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Smucky’s Favorite Horror Films of 2016

Posted in Best Of with tags , , , , , , , , , , , on December 31, 2016 by smuckyproductions

2016 was undoubtedly a strange, perhaps frightening year; and when it comes to horror, these qualities are quite promising. This was an incredible year for horror films. Reflecting on my favorites, I am reminded that I missed several of the best; yet I can’t resist writing about the ones I experienced. Thus, Smucky’s favorite horror films of 2016:

(For the record, the ones I regret missing are as follows: Under the Shadow, Lights Out, Don’t Breathe, The Conjuring 2, The Untamed, Beyond the Gates, The Monster, Eyes of my Mother, and Evolution.)

9. I AM THE PRETTY THING THAT LIVES IN THE HOUSE

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While I haven’t seen February yet (a continually delayed release), I couldn’t resist Oz Perkins’ sophomore feature. This poetic exploration of a haunted house is one of the most unique cinematic experiences of the year. Perkins creates a mist-shrouded and cerebral atmosphere through magnificent imagery, patient revelations and musings on the afterlife that leave a lingering chill. It’s not a film to me, but a sensory immersion.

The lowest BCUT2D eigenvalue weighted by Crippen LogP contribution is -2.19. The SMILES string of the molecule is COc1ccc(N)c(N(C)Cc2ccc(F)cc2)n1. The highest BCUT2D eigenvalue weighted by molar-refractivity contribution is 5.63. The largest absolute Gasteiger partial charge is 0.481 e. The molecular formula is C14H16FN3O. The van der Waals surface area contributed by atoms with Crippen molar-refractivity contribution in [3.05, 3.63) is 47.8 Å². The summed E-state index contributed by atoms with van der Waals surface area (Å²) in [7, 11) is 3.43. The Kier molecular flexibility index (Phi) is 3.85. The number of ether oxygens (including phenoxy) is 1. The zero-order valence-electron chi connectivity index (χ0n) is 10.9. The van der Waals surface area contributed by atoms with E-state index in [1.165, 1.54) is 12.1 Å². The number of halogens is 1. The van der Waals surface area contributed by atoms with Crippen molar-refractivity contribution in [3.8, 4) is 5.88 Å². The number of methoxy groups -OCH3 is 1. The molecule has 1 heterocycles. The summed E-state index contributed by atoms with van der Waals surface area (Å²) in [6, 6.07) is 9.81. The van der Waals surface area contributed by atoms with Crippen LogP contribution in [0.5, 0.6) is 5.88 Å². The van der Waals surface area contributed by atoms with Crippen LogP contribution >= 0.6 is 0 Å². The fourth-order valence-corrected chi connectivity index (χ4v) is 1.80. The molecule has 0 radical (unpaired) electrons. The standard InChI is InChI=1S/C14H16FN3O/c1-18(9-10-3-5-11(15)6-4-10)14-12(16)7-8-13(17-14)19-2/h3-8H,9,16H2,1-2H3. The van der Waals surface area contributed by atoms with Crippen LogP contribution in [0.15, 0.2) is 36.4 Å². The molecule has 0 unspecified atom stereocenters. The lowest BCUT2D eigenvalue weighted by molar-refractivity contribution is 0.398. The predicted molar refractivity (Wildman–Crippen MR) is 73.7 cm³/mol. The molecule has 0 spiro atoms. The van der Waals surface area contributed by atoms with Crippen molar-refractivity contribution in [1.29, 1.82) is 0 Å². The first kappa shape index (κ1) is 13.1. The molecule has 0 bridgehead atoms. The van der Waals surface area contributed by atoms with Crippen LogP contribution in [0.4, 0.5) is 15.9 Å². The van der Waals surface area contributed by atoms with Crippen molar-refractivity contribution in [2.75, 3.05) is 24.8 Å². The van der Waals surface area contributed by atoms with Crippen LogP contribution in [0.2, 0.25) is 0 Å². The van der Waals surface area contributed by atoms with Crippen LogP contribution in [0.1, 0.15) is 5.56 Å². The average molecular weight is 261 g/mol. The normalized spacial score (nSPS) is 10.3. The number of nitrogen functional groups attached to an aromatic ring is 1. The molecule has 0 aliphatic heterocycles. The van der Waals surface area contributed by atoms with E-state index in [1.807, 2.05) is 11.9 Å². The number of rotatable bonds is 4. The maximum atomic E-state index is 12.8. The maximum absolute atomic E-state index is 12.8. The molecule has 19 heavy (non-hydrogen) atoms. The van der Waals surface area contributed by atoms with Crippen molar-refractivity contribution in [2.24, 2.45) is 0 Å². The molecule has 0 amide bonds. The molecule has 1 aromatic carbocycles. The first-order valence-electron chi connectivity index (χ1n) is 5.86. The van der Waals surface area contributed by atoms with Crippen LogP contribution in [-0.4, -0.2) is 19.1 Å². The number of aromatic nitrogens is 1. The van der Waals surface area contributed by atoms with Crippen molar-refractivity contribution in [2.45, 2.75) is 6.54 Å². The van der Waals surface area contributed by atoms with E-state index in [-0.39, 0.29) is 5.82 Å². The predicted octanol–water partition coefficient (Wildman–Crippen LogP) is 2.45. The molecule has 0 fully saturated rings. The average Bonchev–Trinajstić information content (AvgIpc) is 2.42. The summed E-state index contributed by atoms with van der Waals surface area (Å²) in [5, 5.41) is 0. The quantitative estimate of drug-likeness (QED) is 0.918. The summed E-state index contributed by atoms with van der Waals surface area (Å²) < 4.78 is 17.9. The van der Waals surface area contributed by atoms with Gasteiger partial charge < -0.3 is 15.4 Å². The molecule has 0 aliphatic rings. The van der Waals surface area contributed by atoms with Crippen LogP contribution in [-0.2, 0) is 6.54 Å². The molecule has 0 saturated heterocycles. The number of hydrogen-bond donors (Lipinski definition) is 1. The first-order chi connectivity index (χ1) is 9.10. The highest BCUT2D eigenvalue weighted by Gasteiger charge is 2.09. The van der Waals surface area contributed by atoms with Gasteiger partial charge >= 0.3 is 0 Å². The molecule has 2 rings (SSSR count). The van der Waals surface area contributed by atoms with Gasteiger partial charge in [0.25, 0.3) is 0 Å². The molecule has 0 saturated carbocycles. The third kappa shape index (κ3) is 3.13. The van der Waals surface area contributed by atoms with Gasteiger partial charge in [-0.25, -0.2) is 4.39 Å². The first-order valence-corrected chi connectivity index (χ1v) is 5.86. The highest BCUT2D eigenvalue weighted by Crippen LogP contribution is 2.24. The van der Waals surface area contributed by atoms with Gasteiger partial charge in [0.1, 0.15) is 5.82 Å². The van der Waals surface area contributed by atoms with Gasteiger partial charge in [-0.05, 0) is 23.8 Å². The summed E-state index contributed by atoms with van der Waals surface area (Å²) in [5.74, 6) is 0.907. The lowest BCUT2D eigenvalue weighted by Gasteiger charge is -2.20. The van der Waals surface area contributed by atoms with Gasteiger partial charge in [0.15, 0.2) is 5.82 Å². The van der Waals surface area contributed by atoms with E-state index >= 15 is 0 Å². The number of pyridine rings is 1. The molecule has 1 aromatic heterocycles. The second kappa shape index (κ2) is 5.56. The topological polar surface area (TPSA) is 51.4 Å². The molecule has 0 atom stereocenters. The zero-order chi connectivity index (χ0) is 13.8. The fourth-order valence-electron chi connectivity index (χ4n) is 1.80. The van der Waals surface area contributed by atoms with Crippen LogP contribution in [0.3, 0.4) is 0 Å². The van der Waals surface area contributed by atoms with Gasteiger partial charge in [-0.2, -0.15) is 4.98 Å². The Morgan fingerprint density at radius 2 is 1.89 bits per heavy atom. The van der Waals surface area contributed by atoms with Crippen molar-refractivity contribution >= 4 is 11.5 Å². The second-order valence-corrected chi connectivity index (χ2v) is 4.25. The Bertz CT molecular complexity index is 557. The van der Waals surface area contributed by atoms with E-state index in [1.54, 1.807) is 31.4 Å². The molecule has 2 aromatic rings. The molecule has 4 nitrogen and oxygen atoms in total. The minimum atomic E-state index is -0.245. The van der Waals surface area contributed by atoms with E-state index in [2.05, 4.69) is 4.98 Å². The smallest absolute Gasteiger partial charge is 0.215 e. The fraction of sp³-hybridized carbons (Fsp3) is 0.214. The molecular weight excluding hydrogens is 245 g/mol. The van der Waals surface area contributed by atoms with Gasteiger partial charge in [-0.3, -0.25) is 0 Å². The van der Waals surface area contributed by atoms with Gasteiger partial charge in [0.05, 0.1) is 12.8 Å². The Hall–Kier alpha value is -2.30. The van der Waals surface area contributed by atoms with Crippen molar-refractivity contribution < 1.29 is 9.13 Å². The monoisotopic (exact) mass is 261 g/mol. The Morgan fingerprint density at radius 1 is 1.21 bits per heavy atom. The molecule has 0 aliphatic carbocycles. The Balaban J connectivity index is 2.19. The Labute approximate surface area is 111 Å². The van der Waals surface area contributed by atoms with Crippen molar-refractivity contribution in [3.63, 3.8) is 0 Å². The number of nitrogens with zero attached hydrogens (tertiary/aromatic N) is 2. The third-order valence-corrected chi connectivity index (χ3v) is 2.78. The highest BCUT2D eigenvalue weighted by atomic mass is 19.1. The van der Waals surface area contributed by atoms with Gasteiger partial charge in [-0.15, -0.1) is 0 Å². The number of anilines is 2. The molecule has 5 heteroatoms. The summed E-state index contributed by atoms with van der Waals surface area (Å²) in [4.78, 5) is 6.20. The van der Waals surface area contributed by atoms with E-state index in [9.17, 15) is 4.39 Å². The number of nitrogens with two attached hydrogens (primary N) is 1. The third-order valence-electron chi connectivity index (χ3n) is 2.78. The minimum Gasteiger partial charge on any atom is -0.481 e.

8. THE AUTOPSY OF JANE DOE

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Cliches and cheap scares aside – though these have their charms, too – André Øvredal’s return to the director’s chair is one of the year’s most original films. It builds its atmosphere of dread slowly, focusing on the mundane, and revealing its uncanny truths with the relish of a rotten advent calendar. With ingenious set pieces, stomach-churning suspense and an utterly terrifying villain, Jane Doe is a morbid blast.

7. GREEN ROOM

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I almost passed this one up; the premise sounded rehashed. And I have learned my lesson – this film cannot be missed. Jeremy Saulnier crafts both a masterclass in violent mayhem, and a layered character study. When your characters are so nuanced and realistic, it becomes even more disturbing when they die painfully. I will never enter a dive bar again without thinking of this film.

6. DEAREST SISTER